A compendium of craft masquerading as art, art masquerading as craft, and craft extending its middle finger.

Monday, March 20, 2006

Prison Craft Roundup


Sunday's New York Times had an article about the use of origami on the television program Prison Break. Apparently, one of the main characters, an engineer by trade, has been figuring out the prison's plumbing system by dropping little origami cranes into the pipes, then finding out where they come out. The article gathered some dweeby feedback from various bulletin boards, wherein the writers express their disbelief that big ol' scary prisoners would have access to origami paper and instructions. In fact, origami is sort of a time-honored prison craft. The article goes on to quote a woman who taught origami in the Vermont prison system:

Paper is one of the few art supplies and creative outlets allowed in prison," said Teresa Volta, who taught origami several times a month for three years in two prisons in Vermont. Though her family and friends were alarmed by the job, Ms. Volta said their fears were put to rest with the first class, at the prison in Windsor, Vt., when the inmates eagerly took part and all got along. Ms. Volta said concentrating on folding had a calming effect. "It's amazing how many prisoners wanted to make flowers for their wives, girlfriends and children for visiting day," she added.
I scanned other articles on the internet that mentioned that when inmates can't get their hands on good paper supplies, they will use the foil lining from cereal boxes to make their creations. Arts and crafts, no matter how sissified, become a form of commerce inside the joint. Remember the Extreme Craft article on Ray Materson? He managed to find salvation in prison through EMBROIDERY! Check out Edinburgh Castle's article on historical prison craft. Here is another great link to an article on prison craft by interestingideas.com.Last but not least, check out Extreme Craft's gallery of crafts by Charles Manson, including glow-in-the-dark spiders and toilet paper sculpture.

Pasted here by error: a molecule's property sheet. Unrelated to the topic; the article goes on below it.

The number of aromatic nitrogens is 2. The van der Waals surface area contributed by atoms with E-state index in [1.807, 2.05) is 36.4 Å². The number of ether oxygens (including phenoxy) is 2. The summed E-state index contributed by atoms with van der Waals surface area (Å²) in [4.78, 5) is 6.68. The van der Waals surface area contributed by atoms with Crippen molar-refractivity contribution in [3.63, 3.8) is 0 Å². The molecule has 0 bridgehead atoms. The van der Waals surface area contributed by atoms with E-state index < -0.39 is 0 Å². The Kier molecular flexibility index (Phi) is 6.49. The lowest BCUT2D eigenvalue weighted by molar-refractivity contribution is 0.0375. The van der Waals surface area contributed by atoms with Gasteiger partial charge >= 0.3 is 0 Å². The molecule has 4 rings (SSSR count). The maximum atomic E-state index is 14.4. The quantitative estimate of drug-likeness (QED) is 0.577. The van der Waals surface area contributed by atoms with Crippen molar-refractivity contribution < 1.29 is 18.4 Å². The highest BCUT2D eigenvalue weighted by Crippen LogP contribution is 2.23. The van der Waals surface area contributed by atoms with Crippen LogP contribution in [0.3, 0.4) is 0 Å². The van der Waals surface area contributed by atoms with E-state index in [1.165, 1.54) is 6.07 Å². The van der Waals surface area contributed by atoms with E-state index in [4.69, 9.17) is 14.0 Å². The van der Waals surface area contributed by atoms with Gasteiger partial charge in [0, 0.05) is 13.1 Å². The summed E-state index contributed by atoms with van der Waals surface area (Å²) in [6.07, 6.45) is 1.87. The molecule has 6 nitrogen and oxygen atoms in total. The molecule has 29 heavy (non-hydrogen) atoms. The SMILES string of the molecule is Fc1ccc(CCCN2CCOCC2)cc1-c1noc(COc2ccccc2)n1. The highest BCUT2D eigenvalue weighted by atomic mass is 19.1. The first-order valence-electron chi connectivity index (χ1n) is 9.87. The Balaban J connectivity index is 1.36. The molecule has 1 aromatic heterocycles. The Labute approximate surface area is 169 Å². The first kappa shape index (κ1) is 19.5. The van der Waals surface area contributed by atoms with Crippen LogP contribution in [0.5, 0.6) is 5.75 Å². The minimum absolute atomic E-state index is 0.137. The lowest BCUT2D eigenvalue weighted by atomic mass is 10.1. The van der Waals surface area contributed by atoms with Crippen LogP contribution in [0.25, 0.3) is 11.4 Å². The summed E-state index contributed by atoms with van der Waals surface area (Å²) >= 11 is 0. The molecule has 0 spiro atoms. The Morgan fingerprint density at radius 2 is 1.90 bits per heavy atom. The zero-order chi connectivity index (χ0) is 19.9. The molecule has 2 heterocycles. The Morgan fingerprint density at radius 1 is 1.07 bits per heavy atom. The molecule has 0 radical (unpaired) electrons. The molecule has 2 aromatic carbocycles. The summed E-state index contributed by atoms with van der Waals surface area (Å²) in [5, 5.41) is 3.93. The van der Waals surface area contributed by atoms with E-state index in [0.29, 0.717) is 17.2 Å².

LINK to NYTimes Article

7 Comments:

At 3/20/2006 11:56:00 AM, Anonymous dabney said...

a few years ago MASSMoCA had a great exhibit of inventive things that people made while in the big house, showing how creativity thrives in less than ideal conditions and can make life better. prisoners fashioned various tools - even an oven - out of toothbrushes, foil, what have you. i also remember a model of one of the prisoner's cells, very detailed, and completely to scale. they were all quite remarkable.

 
At 3/20/2006 12:01:00 PM, Anonymous sarah-maria said...

guess that shows my tv addiction, but the tv show you're talking about is Prison Break not Lost.

 
At 3/22/2006 03:36:00 PM, Blogger Garth Johnson said...

Thanks, Sarah-Maria...I realized the error of my ways while lying in bed later that night. Prison Break! That supposedly takes place in Nebraska, right?

 
At 4/04/2006 02:28:00 AM, Anonymous tmv said...